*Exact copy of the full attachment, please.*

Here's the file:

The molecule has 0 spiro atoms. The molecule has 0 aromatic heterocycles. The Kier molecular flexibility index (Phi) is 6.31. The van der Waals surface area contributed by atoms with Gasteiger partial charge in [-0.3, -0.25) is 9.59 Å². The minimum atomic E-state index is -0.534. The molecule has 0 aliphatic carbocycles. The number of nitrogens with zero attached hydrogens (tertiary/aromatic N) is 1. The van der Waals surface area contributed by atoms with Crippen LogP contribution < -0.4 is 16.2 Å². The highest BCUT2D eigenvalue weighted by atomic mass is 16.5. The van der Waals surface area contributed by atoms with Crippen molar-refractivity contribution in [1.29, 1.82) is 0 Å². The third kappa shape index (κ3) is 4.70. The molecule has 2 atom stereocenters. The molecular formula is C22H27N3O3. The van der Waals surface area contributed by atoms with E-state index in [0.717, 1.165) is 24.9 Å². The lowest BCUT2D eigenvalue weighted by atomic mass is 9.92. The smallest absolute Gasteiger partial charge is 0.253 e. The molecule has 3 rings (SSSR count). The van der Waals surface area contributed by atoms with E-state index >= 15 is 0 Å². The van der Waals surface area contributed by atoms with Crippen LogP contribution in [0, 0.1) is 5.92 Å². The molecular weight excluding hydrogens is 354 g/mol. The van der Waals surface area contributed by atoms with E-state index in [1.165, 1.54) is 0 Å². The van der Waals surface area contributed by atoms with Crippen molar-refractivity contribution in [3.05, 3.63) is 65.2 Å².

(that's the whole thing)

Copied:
The molecule has 0 spiro atoms. The molecule has 0 aromatic heterocycles. The Kier molecular flexibility index (Phi) is 6.31. The van der Waals surface area contributed by atoms with Gasteiger partial charge in [-0.3, -0.25) is 9.59 Å². The minimum atomic E-state index is -0.534. The molecule has 0 aliphatic carbocycles. The number of nitrogens with zero attached hydrogens (tertiary/aromatic N) is 1. The van der Waals surface area contributed by atoms with Crippen LogP contribution < -0.4 is 16.2 Å². The highest BCUT2D eigenvalue weighted by atomic mass is 16.5. The van der Waals surface area contributed by atoms with Crippen molar-refractivity contribution in [1.29, 1.82) is 0 Å². The third kappa shape index (κ3) is 4.70. The molecule has 2 atom stereocenters. The molecular formula is C22H27N3O3. The van der Waals surface area contributed by atoms with E-state index in [0.717, 1.165) is 24.9 Å². The lowest BCUT2D eigenvalue weighted by atomic mass is 9.92. The smallest absolute Gasteiger partial charge is 0.253 e. The molecule has 3 rings (SSSR count). The van der Waals surface area contributed by atoms with E-state index >= 15 is 0 Å². The van der Waals surface area contributed by atoms with Crippen LogP contribution in [0, 0.1) is 5.92 Å². The molecular weight excluding hydrogens is 354 g/mol. The van der Waals surface area contributed by atoms with E-state index in [1.165, 1.54) is 0 Å². The van der Waals surface area contributed by atoms with Crippen molar-refractivity contribution in [3.05, 3.63) is 65.2 Å².